SOA and Governance for Cloud Computing
Ryan Boyles 100000UX41 email@example.com | | Tags:  soa omg middleware governance amywohl cloud cloud-computing
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While it is certainly true that SOA and Cloud computing are not the same thing (see my previous blog on SOA Governance and Cloud Computing), Cloud architecture draws heavily on SOA architecture and SOA governance can provide significant value to governing cloud environments. This means if you’re already using SOA governance, you’re one step further along in implementing cloud governance.
Various kinds of governance (such as Enterprise/Business Governance, BPM governance, and IT Governance can all intersect with SOA Governance and help inform your Cloud Computing Governance. IBM explains its Cloud Computing and SOA Reference Architectures in a set of charts. I can’t display the charts here, but I can give you a link to download a PDF and better understand the architecture.
Basically the Cloud Computing Reference Architecture allows a cloud service creator, using appropriate tools, to take advantage of infrastructure offered by a cloud service provider and offer cloud services to the business consumer. Governance is part of the environment, but you have to choose to implement it.
Think of the relationship between SOA and Cloud Computing as a series of steps. If you add the Middleware View of the SOA Reference Architecture to the specifics of the cloud you should arrive at the Cloud Reference Architecture. And the architectural principles of SOA will help you implement cloud governance with some additional tools.
Customers often say they would like to rely on standards but the reality of cloud standards is that no one is offering a complete set today and many standards organizations are (not yet) in agreement with one another. Recently, IBM helped to form a Customer Council, under the auspices of the Open Management Group, not to build standards, but rather to create a set of guidelines and requirements that they will offer to standards groups, in the hopes that the standards that emerge will be better suited to customer needs and avoid some of the long period of negotiating and “tweaking” that usually occurs in early standards efforts. In any case, sticking with the SOA Reference Architecture and a Cloud Reference Architecture that is an extension of SOA will keep organizations on a path toward interoperability until the standards arrive.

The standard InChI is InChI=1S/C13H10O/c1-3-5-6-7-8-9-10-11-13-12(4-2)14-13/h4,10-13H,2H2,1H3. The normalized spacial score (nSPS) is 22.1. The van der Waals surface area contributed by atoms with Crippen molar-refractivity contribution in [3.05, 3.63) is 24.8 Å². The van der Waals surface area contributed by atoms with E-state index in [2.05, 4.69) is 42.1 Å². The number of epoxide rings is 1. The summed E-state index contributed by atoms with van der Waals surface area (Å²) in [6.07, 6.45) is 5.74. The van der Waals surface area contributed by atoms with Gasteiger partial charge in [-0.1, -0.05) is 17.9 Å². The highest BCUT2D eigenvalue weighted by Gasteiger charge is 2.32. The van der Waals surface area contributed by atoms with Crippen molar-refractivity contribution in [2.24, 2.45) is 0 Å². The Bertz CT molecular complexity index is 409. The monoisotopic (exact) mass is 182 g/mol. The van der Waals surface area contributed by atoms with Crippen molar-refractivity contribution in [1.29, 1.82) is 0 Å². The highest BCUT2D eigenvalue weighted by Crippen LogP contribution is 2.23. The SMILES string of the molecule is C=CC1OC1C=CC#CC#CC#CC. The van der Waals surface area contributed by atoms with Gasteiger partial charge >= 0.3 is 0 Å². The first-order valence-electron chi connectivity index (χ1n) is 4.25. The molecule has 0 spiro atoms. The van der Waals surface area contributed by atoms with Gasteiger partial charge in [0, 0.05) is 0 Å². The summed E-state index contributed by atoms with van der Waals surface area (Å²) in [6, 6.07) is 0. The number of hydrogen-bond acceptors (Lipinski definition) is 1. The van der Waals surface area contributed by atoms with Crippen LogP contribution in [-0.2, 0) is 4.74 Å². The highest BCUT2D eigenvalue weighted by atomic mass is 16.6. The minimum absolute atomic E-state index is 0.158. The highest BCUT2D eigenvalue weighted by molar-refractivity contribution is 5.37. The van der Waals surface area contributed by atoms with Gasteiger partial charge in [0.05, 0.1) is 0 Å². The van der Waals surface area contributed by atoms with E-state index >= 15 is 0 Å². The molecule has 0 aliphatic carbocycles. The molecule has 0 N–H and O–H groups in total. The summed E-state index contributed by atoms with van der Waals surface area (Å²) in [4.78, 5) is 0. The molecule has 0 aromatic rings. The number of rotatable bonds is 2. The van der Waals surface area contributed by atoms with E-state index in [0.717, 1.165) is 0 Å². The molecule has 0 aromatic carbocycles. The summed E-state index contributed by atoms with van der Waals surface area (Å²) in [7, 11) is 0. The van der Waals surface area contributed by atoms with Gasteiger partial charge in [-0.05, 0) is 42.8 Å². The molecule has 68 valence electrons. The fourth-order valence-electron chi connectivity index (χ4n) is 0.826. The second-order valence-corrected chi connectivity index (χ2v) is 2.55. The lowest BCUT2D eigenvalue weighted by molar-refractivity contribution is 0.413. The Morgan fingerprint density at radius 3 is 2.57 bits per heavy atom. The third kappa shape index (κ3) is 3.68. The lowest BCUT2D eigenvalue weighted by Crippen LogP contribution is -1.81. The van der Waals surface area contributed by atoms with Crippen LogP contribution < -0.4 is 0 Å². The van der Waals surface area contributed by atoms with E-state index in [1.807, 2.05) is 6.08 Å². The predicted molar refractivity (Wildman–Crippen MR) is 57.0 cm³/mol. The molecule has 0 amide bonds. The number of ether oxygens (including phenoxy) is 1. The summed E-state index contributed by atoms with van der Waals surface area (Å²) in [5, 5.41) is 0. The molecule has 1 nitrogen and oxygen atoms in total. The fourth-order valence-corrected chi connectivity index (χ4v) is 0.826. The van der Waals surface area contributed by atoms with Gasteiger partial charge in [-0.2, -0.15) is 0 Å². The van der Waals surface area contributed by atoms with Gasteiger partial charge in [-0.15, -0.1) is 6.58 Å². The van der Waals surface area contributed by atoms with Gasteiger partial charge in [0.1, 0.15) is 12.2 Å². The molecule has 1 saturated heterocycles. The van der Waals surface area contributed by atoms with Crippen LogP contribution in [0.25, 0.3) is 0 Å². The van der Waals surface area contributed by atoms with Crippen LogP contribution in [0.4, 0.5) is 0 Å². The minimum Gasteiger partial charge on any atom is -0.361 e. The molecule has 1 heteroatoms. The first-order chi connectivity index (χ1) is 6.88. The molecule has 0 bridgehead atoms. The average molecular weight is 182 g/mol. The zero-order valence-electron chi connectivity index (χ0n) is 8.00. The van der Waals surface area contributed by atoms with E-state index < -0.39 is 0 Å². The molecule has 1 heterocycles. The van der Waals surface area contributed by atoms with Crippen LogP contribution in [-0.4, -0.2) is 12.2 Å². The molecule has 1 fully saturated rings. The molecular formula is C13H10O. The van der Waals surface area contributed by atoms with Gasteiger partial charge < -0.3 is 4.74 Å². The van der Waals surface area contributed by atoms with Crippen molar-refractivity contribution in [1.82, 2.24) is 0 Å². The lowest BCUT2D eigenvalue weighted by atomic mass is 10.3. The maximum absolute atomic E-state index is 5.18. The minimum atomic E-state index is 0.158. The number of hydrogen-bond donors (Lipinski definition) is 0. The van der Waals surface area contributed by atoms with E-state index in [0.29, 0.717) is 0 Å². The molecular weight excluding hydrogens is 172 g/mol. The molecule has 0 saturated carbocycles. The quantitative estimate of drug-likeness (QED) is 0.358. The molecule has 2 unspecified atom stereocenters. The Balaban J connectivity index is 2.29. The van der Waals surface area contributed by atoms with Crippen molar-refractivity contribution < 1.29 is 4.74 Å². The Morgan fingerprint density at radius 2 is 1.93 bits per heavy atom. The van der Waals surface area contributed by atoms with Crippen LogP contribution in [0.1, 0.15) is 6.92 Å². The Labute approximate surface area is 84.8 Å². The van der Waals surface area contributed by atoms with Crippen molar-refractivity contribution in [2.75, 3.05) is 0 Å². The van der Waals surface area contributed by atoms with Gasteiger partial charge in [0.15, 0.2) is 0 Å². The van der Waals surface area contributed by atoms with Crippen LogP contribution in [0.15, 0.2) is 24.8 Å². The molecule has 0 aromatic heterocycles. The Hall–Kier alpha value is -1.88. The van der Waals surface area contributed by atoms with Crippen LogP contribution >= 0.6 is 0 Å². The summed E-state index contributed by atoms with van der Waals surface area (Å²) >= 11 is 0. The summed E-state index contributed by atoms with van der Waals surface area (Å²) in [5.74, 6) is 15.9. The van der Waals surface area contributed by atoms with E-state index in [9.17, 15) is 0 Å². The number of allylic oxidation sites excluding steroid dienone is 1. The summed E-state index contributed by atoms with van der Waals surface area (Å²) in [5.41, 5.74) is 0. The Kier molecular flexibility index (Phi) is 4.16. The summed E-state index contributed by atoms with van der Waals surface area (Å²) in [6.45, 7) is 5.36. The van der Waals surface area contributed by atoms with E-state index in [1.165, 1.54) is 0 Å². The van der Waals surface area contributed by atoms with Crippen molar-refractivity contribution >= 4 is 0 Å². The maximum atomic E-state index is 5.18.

There are two kinds of Cloud Governance issues you will need to address. The first is how to get cloud projects in your organization to consider implementing governance early; that may require offers of funding or technical assistance to encourage individual projects to make the investment.
• Governance processes should make it easy to do things the right way and hard to do them the wrong way (a quote from Mark Ericson, CTO Mindreef, now Progress).
• Be aware of regulatory requirements (about privacy, data integrity, etc.)
• Automation is key to optimal service automation across all realms of the cloud. But if you want users to self-service, you need to make it easy.
• Business enablement requirements for your organization, including customer and industry requirements.
You need to think about governance and the SOA Governance model (PDF) is the one you should be thinking about. We’re going to look at cloud computing governance in more granular ways, for specific tasks, in a future blog.